NTSB: States Should Have Tougher Drunk Driving Rules

The National Transportation Safety Board announced today it will recommend lowering the legal blood-alcohol limit from .08 to .05 percent, saying the U.S. is too tolerant of drunk driving. The recommendation comes as the NTSB released a new report on drunk driving [PDF], establishing a goal of zero deaths.

Crash risk begins to rise considerably around .05 percent blood alcohol level. Image: NTSB

Studies have shown impairment — divided attention — swerving out of the lane — can begin at blood alcohol levels as low as .009 percent. Risk of crash begins to increase at .04. One study found drivers with .05 percent blood alcohol level were 38 percent more likely to crash than sober drivers.

About a third of traffic deaths are alcohol-related, amounting to 9,878 American lives lost in 2011 alone.

“It’s frustrating that with the education and advocacy, with laws and enforcement and with the many processes set up to deal with the problem of drinking and driving, that we are still seeing so many lives lost,” NTSB Chairman Deborah Hersman said at the hearing.

The difference between .08 and .05 percent is between one and two drinks or beers over three hours for the average person, Bloomberg News reports:

A 160-pound person can have six bottles of beer in three hours and still be under .08. That person would need to cap his or her drinking at five beers if the legal limit were lowered to .05 percent.

NTSB does not have the power to make laws. However, after the agency recommended lowering the legal blood alcohol limit to .08 percent in 1982, the federal government offered incentives to states to adhere to the guidance, and later used penalties to promote compliance. It wasn’t until 2004 that every state had adopted a .08 percent limit. But those laws have been credited with helping lower the percent of crashes that are alcohol related from 48 percent to 31 percent today, Bloomberg reports. However, alcohol-related traffic deaths have held stead between 30 and 32 percent since 1995, NTSB reports.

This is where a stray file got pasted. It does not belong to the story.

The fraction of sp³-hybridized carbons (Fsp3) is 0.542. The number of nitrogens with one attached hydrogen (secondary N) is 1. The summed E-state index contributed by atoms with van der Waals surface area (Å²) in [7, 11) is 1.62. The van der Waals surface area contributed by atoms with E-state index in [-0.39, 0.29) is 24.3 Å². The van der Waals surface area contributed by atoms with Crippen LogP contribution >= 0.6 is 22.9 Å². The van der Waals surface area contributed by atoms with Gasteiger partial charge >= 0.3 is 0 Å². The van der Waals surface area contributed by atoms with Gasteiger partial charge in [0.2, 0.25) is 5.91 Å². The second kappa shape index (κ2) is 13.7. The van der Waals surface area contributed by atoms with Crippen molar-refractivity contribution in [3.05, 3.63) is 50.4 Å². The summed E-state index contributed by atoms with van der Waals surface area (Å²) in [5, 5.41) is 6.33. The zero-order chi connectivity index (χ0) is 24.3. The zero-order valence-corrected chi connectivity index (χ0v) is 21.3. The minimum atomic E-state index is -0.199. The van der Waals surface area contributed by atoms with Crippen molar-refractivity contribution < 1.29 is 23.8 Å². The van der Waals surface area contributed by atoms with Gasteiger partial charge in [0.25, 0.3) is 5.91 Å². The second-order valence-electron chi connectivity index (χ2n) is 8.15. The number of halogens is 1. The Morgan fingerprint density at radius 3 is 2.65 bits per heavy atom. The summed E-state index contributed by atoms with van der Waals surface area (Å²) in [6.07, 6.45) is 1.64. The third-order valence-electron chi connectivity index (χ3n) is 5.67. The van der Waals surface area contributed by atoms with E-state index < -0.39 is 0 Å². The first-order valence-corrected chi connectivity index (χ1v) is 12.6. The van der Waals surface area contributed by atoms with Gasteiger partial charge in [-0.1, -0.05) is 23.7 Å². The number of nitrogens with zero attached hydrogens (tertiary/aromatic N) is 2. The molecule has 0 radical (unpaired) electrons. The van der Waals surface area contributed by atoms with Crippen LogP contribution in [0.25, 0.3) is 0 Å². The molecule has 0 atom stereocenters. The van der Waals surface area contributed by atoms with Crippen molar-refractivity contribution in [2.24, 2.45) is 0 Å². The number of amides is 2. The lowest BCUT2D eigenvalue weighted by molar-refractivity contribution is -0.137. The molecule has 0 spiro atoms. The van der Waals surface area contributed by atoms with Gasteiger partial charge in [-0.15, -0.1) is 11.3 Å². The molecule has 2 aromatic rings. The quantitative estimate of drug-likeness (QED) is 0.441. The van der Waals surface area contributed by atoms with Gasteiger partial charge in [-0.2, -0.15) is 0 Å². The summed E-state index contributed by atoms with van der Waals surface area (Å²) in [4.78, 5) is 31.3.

MAP-21 requires compliance with the .08 rule in order for states to be eligible for federal transportation grants.

If a .05 percent limit does indeed reduce the crash rate by half compared to the current limit, thousands of lives would be saved if states embrace the recommendation.

In cooperation with carmakers, NTSB has also been promoting the use of technology that would block the ignition trigger for convicted drunk drivers attempting to use a car under the influence. Not surprisingly, the beverage lobby has resisted this change.

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